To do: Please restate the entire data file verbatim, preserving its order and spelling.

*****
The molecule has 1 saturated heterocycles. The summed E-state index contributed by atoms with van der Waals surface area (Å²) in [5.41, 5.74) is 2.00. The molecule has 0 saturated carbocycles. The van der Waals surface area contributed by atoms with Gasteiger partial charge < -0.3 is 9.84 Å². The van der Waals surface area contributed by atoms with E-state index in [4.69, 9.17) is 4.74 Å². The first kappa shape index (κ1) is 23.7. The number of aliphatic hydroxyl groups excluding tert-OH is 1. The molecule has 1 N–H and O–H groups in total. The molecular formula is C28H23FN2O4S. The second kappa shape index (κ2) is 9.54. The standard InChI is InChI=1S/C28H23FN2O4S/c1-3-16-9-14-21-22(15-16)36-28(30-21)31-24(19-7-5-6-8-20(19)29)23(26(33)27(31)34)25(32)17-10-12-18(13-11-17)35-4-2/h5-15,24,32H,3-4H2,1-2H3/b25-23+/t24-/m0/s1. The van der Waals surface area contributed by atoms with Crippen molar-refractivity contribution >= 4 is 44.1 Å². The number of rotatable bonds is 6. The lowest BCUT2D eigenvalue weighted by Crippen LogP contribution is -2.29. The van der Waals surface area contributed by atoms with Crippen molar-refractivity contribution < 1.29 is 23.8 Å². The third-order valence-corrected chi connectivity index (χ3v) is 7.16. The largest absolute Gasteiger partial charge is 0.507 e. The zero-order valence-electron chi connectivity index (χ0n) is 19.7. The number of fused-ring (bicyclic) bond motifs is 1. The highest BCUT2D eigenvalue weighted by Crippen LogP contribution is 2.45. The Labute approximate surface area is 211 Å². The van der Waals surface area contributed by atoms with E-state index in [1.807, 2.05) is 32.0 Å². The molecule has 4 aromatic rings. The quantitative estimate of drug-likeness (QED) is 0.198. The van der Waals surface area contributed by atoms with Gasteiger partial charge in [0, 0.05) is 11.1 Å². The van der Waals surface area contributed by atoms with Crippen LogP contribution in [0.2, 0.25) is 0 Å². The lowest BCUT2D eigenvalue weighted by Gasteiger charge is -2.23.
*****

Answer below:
The molecule has 1 saturated heterocycles. The summed E-state index contributed by atoms with van der Waals surface area (Å²) in [5.41, 5.74) is 2.00. The molecule has 0 saturated carbocycles. The van der Waals surface area contributed by atoms with Gasteiger partial charge < -0.3 is 9.84 Å². The van der Waals surface area contributed by atoms with E-state index in [4.69, 9.17) is 4.74 Å². The first kappa shape index (κ1) is 23.7. The number of aliphatic hydroxyl groups excluding tert-OH is 1. The molecule has 1 N–H and O–H groups in total. The molecular formula is C28H23FN2O4S. The second kappa shape index (κ2) is 9.54. The standard InChI is InChI=1S/C28H23FN2O4S/c1-3-16-9-14-21-22(15-16)36-28(30-21)31-24(19-7-5-6-8-20(19)29)23(26(33)27(31)34)25(32)17-10-12-18(13-11-17)35-4-2/h5-15,24,32H,3-4H2,1-2H3/b25-23+/t24-/m0/s1. The van der Waals surface area contributed by atoms with Crippen molar-refractivity contribution >= 4 is 44.1 Å². The number of rotatable bonds is 6. The lowest BCUT2D eigenvalue weighted by Crippen LogP contribution is -2.29. The van der Waals surface area contributed by atoms with Crippen molar-refractivity contribution < 1.29 is 23.8 Å². The third-order valence-corrected chi connectivity index (χ3v) is 7.16. The largest absolute Gasteiger partial charge is 0.507 e. The zero-order valence-electron chi connectivity index (χ0n) is 19.7. The number of fused-ring (bicyclic) bond motifs is 1. The highest BCUT2D eigenvalue weighted by Crippen LogP contribution is 2.45. The Labute approximate surface area is 211 Å². The van der Waals surface area contributed by atoms with E-state index in [1.807, 2.05) is 32.0 Å². The molecule has 4 aromatic rings. The quantitative estimate of drug-likeness (QED) is 0.198. The van der Waals surface area contributed by atoms with Gasteiger partial charge in [0, 0.05) is 11.1 Å². The van der Waals surface area contributed by atoms with Crippen LogP contribution in [0.2, 0.25) is 0 Å². The lowest BCUT2D eigenvalue weighted by Gasteiger charge is -2.23.